Stamas supports Natural Resources Trust Fund projects

Sen. Jim Stamas

Sen. Jim Stamas

LANSING, Mich. — The Michigan Senate approved legislation on Wednesday allocating $27.96 million from the Natural Resources Trust Fund (NRTF) for 70 projects across the state, said Sen. Jim Stamas.

“Many families and visitors enjoy getting out and having a good time in the great outdoors, and three projects in Michigan’s Sunrise Side would help fund total investments in the area of more than $4 million,” said Stamas, R-Midland. “Two projects in this bill would use constitutionally restricted trust fund resources to enhance people’s enjoyment of scenic trails. Once completed, these trails would give outdoor enthusiasts outstanding opportunities to spend time biking with their families along a converted rail line or exploring a national forest.”

House Bill 5377 authorizes the trust fund to support 26 acquisition projects and 44 development projects. Matching funds of $21.7 million bring the total investment to more than $49.6 million.

The plan includes $300,000 toward a $2,089,600 improvement to the Alpena to Hillman Rail Trail. The enhancement will improve surfacing and bridge crossings for 13.5 miles of the trail from Franklin Street in Alpena to M-65. The project will increase access to the trail for multiple types of users and provide fishing and wildlife viewing opportunities.

In Iosco County, $296,000 in trust fund dollars will go toward a $1,373,300 trail project. The development of a 2.2-mile trail and pedestrian bridge that is part of the Iosco Exploration Trail and Iron Belle Trail will connect Oscoda to the Oscoda Schools complex. The trail will cross the Au Sable River and run through the Huron-Manistee National Forest.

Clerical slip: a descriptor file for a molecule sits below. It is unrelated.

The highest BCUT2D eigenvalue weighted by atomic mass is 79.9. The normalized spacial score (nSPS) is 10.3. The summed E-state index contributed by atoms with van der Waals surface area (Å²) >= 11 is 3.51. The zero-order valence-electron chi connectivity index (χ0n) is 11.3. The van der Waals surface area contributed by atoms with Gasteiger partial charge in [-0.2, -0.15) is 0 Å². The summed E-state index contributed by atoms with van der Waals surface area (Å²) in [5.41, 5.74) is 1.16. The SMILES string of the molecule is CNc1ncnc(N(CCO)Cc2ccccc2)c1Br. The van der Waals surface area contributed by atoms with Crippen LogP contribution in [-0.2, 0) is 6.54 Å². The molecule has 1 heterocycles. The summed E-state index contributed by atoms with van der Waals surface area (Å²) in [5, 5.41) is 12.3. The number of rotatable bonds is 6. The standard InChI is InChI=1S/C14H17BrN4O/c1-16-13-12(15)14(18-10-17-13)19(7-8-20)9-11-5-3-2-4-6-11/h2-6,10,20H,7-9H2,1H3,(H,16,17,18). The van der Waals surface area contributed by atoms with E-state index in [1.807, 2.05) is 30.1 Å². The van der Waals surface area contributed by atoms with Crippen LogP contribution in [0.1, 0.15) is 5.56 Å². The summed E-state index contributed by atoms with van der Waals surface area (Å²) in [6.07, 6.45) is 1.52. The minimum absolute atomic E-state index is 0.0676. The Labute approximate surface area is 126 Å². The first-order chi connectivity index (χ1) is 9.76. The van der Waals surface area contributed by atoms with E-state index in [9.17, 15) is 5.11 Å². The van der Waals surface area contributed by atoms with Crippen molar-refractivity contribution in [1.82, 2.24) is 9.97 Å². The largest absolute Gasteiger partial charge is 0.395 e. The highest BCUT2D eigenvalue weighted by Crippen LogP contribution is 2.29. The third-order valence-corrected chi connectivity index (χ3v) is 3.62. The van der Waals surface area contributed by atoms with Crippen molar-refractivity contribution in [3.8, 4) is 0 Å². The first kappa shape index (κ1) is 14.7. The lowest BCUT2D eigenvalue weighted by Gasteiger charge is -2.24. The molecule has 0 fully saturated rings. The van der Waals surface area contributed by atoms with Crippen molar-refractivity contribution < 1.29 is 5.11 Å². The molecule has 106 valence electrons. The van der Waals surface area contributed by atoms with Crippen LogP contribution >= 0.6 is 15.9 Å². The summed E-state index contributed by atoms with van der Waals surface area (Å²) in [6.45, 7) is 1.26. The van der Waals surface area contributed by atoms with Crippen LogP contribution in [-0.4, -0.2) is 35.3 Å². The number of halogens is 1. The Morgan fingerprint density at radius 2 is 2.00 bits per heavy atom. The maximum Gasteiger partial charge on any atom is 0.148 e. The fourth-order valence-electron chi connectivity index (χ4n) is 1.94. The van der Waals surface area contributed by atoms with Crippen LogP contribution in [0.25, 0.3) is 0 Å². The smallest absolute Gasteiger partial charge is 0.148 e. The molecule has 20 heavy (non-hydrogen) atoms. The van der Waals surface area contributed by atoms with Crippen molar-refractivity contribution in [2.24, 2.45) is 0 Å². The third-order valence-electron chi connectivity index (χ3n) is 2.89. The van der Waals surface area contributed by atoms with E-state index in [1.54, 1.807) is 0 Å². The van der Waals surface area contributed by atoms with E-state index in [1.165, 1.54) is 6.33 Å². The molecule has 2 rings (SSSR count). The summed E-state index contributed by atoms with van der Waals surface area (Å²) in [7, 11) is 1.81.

An Oscoda Township project in Iosco County calls for the NRTF to contribute $416,200 toward the $562,500 acquisition of more than two acres immediately north of Oscoda Beach Park.

“This nearly 300 feet of shoreline along Lake Huron will significantly enhance recreational opportunities for families and tourists,” Stamas said. “The unique and pristine land has the potential to improve the waterfront experience that visitors enjoy at Great Lakes beaches while also highlighting the variety of plant and wildlife in the area.”

The NRTF is supported by interest earned on funds generated from the development of state-owned mineral rights. The trust fund is constitutionally restricted for natural resources improvements and land acquisitions across the state.